Thursday, September 25, 2008

The McMoser Wedding...and Other Stories

Karl Moser is a good man, but, sorry ladies, he's out of the game. I'm pretty sure he and his wife Tara are chasing waves in Costa Rica right now. If anyone at the University of Oregon had asked me seven years ago if Karl might be the first of our group of river rat friends to be married, I probably would have said something like, "Karl likes girls?" While most of us dudes were looking for ladies and waterfalls, Karl was completely focused on kayaking at the time we met. Well, I'd say he crossed paths with the right girl, one who makes him as happy as all of those Skook sessions he always talked about.

Karl and Tara were married under the towering Tetons in Jackson Hole, Wyoming. I had never been to this part of the United States before, so I was stoked to have the opportunity to experience a new place. I road tripped over with good friends from college. Kelly, Chelsea and Kelsey picked me up in Hood River on their way from the Willamette Valley. We dropped into La Grande to squeeze in Conor Ross for the all-nighter rider through eastern Oregon and Idaho. In between sleep sessions we talked about how America is full of "America." Franchises and strip malls. I'm pretty sure we had those conversations four years ago, too.

The parties were radical, the people fantastic, the views stunning and the champagne at the reception delicious and freeflowing!

The Sleeping Indian.

Karl's bachelor party was a highlight of the trip. While Tara and all of her lady friends cruised around Jackson in a swanky party bus, Dave Zinn, Philip Gordon, Conor Ross, Mr. Moser and I stopped by the liquor store and rallied Philly's Subaru to Idaho Falls. We just wanted to take Karl out for a good night of debauchery before the wedding.

Idaho Falls is the kind of place you drive through and you probably don't stop. I think it was the setting for Napolean Dynamite? Anyway, it's a weird townon Idaho's eastern edge of dust. I don't want to reveal too much, but we found a good time at Blondie's Place on the highway through town - cowboys and cowgirls, cheap drinks and some really crazy karaoke.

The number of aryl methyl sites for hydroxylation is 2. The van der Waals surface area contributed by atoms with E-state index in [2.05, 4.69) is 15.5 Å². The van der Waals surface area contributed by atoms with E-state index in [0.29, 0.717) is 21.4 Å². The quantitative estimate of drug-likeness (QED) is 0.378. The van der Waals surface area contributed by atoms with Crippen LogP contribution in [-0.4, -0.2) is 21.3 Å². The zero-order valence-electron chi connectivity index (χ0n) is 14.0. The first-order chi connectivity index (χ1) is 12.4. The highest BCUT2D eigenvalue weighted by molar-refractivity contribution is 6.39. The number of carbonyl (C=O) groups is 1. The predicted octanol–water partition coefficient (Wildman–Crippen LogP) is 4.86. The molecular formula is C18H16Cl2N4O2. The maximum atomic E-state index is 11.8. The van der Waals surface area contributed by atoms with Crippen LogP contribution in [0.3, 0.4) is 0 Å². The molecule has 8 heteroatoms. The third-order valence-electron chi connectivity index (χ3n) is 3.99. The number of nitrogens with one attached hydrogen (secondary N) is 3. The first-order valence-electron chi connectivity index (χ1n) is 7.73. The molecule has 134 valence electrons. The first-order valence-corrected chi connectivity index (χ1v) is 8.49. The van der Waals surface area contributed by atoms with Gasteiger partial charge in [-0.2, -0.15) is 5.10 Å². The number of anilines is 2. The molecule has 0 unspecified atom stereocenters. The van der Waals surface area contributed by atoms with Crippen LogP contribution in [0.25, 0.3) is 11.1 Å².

Karl Moser nursing his hangover on Lower Mesa Falls.

The only planned event was a huckfest at Mesa Falls the next morning on our way back to Jackson. After way too much fun at Blondie's, Philly stayed sober and hauled us up the highway to Lower Mesa. We woke up to two young hooligans with creekboats hovering over us, waiting for the crew to motivate for some kayaking. These two kids, Ben Dan and Fraser, were the only fellas out of the group who had actually run the falls before.

Conor Ross looks for the stroke.

Conor and I waited up at the roadside lookout and snapped some photos while the other boys rallied some laps on the left side. We eventually made our way down the scree field and over to the falls for our turn to get vertical. Conor laid some treats on the left side, but I was pretty fired up to go right. I had seen the hero line done before, but it looked like I could fire up the ultimate "boof-stomp" a bit further right than I had seen in the videos. So, I grabbed a bunch of borrowed gear and made the ferry to the other side of the river to get a closer look at the take-off and landing. I could see the lip was indeed perfect for a huge boof in the Everest. There were rocks below the lip on the right, so I thought I could just launch into the center curtain, below another scary rock-ledge, and stomp the bow down for the last 20 feet or so, finally plugging into a soft pocket of aerated water.